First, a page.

The list of advertisers who have pulled their ads from the Rush Limbaugh show continues to grow and now totals 98. The list of companies that have pulled ads includes automakers, such as Ford, GM, and Toyota and insurance organizations, including Allstate , Geico, Prudential, State Far, as well as restaurants (McDonald's and Subway). Think Progress reports that this reaction on the part of advertisers is "unprecedented in the 20-plus years that Limbaugh and his imitators have been on the air."
These advertisers were listed on a Premiere memo circulated to radio staff stating, "They've specifically asked that you schedule their commercials in the dayparts or programs free of content that you know are deemed to be offensive or controversial (for example, Mark Levine, Rush Limbaugh, Tom Leykis, Michael Savage, Glenn Beck, Sean Hannity). Those are defined as environments likely to stir negative sentiment from a very small percentage of the listening public."
The Feminist Majority Foundation, the National Organization for Women (NOW), and a whole host of women's groups together with Think Progress and Media Matters have rallied in support of Sandra Fluke.Tens of thousands of supporters of women's healthcare have bombarded advertisers with emails and phone calls, urging the cancellation of ads and to support Sandra Fluke. The internet is on fire with thousands of supporters tweeting, blogging, and Facebook-ing in support of campaigns to #FlushRushNow. See the Feminist Majority Foundation Campus blog for an updated list of current advertisers who have not yet pulled their ads for the Rush Limbaugh show.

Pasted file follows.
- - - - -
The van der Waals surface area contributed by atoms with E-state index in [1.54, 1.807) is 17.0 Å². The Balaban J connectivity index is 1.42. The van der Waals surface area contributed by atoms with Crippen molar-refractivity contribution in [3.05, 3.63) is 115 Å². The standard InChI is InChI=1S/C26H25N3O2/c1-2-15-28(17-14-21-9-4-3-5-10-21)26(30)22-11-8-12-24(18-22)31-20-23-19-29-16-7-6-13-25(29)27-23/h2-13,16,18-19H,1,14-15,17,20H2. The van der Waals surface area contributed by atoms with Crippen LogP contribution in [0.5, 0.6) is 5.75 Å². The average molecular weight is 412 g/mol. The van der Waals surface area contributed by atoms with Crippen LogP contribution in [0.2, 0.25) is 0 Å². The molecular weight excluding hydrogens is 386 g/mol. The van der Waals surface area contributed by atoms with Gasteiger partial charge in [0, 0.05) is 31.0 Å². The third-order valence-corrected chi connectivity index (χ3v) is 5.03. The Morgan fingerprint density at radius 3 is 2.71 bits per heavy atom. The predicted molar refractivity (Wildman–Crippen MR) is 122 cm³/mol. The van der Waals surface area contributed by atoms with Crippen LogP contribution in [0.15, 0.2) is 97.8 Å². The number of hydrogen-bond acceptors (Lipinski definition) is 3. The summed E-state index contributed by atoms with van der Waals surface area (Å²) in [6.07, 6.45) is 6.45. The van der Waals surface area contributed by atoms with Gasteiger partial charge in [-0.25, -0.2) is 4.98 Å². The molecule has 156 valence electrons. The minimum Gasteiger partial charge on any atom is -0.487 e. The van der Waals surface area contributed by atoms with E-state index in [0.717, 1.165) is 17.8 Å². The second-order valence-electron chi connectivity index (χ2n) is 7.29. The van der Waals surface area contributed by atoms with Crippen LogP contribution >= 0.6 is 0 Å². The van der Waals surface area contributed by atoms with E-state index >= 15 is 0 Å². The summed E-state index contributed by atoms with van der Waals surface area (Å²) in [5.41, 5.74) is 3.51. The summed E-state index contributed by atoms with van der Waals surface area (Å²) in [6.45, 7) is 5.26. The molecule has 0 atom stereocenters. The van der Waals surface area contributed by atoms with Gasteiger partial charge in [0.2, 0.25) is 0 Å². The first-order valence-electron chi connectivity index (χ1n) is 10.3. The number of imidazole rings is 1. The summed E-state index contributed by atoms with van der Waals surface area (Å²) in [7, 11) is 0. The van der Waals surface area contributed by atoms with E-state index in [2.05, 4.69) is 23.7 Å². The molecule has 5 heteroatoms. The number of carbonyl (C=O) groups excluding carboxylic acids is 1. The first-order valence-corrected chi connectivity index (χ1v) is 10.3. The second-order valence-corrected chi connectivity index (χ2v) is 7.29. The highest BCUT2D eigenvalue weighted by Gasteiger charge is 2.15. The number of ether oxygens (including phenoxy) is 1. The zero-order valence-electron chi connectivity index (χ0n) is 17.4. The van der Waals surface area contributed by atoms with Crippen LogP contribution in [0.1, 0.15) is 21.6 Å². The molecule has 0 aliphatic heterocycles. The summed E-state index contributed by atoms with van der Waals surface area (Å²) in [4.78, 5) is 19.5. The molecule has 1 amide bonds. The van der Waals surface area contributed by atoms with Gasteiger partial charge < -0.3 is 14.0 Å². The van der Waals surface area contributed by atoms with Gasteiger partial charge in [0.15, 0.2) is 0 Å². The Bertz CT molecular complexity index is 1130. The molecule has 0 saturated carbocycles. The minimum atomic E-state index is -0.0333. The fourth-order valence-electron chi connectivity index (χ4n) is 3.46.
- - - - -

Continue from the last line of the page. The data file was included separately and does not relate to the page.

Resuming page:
Media Resources: Think Progress 3/10/12; Media Matters 3/10/12; Feminist Daily Newswire 3/9/12
1/27/2016 Taiwan Elects First Woman President - In a landslide victory, the leader of Taiwan's Democratic Progressive Party (DPP) Tsai Ing-wen won the country's presidential election, becoming the first woman in Taiwan's history to hold the position.
Emphasizing her party's commitment to maintaining Taiwan's independence from China, Tsai won over young voters eager to usher in a political changing of the guard following some 70 years of dominance by the pro-Chinese unification party, the Kuomintang (KMT), chaired by presidential opponent Eric Chu. . . .